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Trade working out well for Reds and Indians

The Reds have gotten the flashier end of the Choo-Stubbs deal but both teams have benefited from the trade

CINCINNATI – Two months isn’t long enough to clearly evaluate any baseball trade but the initial returns on the three-team, nine-player deal the Reds and Indians were involved in last December have been good so far.


The Reds were in need of a leadoff hitter who could consistently get on base and they got that in Shin-Soo Choo. The Indians knew their prospects of re-signing Choo to a long-term deal before he becomes a free agent next offseason weren’t good. In need of revamping their roster with an eye on the future they accomplished that goal with the deal.


For those who don’t remember the particulars of the Dec. 11 trade, Choo came to the Reds along with infielder Jason Donald and cash in exchange for centerfielder Drew Stubbs and shortstop Didi Gregorius. The Indians then traded Gregorius, first baseman Lars Anderson and lefthander Tony Sipp to Arizona for right-handed pitchers Trevor Bauer, Bryan Shaw and Matt Albers.


Choo has comfortably moved into the leadoff spot for the Reds, delivering a .442 on-base percentage that is third only to Joey Votto (.475) and Detroit’s Miguel Cabrera (.454) among all Major League players and helped the Reds score 245 runs, the second-most in the National League.


Stubbs is playing every day in one of the best defensive outfields in the big leagues, while Shaw and Albers have a combined 35 appearances out of the bullpen. Bauer has made three starts with Cleveland as the Indians plan on easing him to the majors as opposed to the rushed approach the Diamondbacks had with him.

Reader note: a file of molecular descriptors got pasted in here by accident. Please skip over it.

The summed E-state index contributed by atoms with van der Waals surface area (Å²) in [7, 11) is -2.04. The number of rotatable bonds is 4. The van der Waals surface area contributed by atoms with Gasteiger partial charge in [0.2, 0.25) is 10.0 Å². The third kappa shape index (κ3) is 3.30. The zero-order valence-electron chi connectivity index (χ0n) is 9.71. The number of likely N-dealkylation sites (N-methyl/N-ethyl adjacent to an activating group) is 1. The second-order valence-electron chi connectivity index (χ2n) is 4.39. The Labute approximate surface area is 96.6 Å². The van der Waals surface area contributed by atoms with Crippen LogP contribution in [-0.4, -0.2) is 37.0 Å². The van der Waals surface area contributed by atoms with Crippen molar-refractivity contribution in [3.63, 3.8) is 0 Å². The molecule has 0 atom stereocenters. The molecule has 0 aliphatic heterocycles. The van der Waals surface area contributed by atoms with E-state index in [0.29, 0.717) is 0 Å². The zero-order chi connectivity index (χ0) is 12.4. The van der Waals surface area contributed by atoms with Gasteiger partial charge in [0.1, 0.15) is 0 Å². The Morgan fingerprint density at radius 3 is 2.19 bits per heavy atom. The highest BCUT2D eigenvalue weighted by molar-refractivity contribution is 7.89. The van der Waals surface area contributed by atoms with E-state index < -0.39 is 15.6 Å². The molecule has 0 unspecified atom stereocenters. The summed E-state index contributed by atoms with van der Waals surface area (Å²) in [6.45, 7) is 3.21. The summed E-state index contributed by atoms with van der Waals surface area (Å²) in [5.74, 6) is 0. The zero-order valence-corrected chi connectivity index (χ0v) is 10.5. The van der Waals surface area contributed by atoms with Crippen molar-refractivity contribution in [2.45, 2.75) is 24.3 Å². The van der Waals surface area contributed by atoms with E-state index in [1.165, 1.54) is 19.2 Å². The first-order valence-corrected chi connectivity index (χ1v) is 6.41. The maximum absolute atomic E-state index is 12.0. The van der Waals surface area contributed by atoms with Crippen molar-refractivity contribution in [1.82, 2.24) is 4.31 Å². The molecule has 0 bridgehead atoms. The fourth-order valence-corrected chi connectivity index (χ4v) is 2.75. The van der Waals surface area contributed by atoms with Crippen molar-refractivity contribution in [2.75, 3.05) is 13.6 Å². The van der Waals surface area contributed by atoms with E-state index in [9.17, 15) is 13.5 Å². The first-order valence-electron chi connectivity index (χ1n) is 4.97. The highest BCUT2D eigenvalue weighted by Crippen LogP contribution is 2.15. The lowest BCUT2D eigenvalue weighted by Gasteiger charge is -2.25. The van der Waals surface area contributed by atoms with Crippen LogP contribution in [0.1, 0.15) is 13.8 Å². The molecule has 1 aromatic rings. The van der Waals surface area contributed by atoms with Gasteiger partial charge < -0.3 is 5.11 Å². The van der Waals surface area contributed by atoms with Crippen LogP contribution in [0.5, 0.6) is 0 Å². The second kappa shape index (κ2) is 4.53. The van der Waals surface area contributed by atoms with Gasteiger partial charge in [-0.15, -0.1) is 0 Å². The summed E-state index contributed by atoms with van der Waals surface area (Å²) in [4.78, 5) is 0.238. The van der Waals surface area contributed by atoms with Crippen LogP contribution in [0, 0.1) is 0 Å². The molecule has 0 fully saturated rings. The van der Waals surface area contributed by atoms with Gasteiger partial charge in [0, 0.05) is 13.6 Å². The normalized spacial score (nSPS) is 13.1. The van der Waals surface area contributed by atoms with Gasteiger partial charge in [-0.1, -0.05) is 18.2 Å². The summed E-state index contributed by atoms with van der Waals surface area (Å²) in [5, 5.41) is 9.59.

“I hope it’s not going under the radar what (general manager) Chris (Antonetti) did this winter,” said Indians manager Terry Francona. “I get a front row seat and I get to see all of the work that goes into even things that don’t get done, but he went out and got guys as we’re trying to balance the present with the future. It’s not a very easy thing to do.


“He got guys who are outstanding in the clubhouse and he got baseball players. That last one is the one that excites me as much as anything.”


Despite having lost six of their last seven games going into Tuesday night’s contest at Great American Ball Park, the Indians are still four games over .500 (27-23) and within 2.5 games of defending American League champion Detroit in the AL Central division.


The Reds went after Choo after falling in five games in the divisional round of the playoffs last season to San Francisco. It was well documented how ineffective those who were in the leadoff spot were – seven different players batted at the top of the lineup in 2012 with a combined .208 average, .254 on-base percentage and just 83 runs scored.

 

Choo has already scored 40 runs this season himself.


“I didn’t really have any expectations because I only saw him from across the field,” said Reds manager Dusty Baker. “Guys look like a million dollars sometimes on the other side of the field and then you get them on and they’re worth 50 cents. Then there are guys that look like 50 cents but they’re worth a million dollars when you get them on your side of the field with the intangible things they do to help you win.


“We knew he was a good player. What we didn’t know is that he’s a better teammate than he is a player.”


In all likelihood the Reds are not going to be able to afford Choo when he becomes a free agent. They knew what they were getting and they’re OK with that scenario. The plan is to win this year.